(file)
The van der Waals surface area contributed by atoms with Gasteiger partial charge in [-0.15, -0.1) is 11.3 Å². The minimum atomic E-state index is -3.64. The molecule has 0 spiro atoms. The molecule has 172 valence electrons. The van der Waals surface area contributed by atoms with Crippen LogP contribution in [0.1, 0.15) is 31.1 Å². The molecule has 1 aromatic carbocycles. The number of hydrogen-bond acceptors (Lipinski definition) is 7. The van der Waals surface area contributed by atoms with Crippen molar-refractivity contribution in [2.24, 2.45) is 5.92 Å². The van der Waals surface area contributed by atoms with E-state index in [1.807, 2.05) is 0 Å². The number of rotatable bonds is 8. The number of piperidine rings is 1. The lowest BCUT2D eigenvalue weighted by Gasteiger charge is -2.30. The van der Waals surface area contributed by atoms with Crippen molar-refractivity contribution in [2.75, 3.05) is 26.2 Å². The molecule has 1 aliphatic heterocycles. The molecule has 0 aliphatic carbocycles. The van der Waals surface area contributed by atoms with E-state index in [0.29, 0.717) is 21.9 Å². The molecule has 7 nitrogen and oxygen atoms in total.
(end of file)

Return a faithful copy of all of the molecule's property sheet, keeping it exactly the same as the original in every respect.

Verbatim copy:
The van der Waals surface area contributed by atoms with Gasteiger partial charge in [-0.15, -0.1) is 11.3 Å². The minimum atomic E-state index is -3.64. The molecule has 0 spiro atoms. The molecule has 172 valence electrons. The van der Waals surface area contributed by atoms with Crippen LogP contribution in [0.1, 0.15) is 31.1 Å². The molecule has 1 aromatic carbocycles. The number of hydrogen-bond acceptors (Lipinski definition) is 7. The van der Waals surface area contributed by atoms with Crippen molar-refractivity contribution in [2.24, 2.45) is 5.92 Å². The van der Waals surface area contributed by atoms with E-state index in [1.807, 2.05) is 0 Å². The number of rotatable bonds is 8. The number of piperidine rings is 1. The lowest BCUT2D eigenvalue weighted by Gasteiger charge is -2.30. The van der Waals surface area contributed by atoms with Crippen molar-refractivity contribution in [2.75, 3.05) is 26.2 Å². The molecule has 1 aliphatic heterocycles. The molecule has 0 aliphatic carbocycles. The van der Waals surface area contributed by atoms with E-state index in [0.29, 0.717) is 21.9 Å². The molecule has 7 nitrogen and oxygen atoms in total.